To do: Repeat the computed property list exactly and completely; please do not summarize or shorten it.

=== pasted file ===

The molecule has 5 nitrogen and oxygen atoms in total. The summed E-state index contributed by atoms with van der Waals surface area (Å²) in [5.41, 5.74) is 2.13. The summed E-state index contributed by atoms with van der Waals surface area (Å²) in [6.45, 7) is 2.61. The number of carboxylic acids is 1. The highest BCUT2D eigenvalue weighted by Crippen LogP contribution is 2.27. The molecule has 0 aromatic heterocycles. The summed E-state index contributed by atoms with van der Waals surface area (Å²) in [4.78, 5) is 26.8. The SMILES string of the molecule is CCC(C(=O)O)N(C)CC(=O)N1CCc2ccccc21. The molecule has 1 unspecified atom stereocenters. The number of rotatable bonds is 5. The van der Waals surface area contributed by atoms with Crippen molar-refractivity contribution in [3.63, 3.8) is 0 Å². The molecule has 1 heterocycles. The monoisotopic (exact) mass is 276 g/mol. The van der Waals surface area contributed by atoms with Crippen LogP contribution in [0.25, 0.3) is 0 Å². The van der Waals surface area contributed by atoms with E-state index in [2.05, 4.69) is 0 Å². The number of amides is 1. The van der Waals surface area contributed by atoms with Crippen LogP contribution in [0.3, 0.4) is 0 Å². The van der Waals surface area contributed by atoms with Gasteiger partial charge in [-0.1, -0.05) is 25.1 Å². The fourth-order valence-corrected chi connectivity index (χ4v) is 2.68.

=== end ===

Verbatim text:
The molecule has 5 nitrogen and oxygen atoms in total. The summed E-state index contributed by atoms with van der Waals surface area (Å²) in [5.41, 5.74) is 2.13. The summed E-state index contributed by atoms with van der Waals surface area (Å²) in [6.45, 7) is 2.61. The number of carboxylic acids is 1. The highest BCUT2D eigenvalue weighted by Crippen LogP contribution is 2.27. The molecule has 0 aromatic heterocycles. The summed E-state index contributed by atoms with van der Waals surface area (Å²) in [4.78, 5) is 26.8. The SMILES string of the molecule is CCC(C(=O)O)N(C)CC(=O)N1CCc2ccccc21. The molecule has 1 unspecified atom stereocenters. The number of rotatable bonds is 5. The van der Waals surface area contributed by atoms with Crippen molar-refractivity contribution in [3.63, 3.8) is 0 Å². The molecule has 1 heterocycles. The monoisotopic (exact) mass is 276 g/mol. The van der Waals surface area contributed by atoms with Crippen LogP contribution in [0.25, 0.3) is 0 Å². The van der Waals surface area contributed by atoms with E-state index in [2.05, 4.69) is 0 Å². The number of amides is 1. The van der Waals surface area contributed by atoms with Crippen LogP contribution in [0.3, 0.4) is 0 Å². The van der Waals surface area contributed by atoms with Gasteiger partial charge in [-0.1, -0.05) is 25.1 Å². The fourth-order valence-corrected chi connectivity index (χ4v) is 2.68.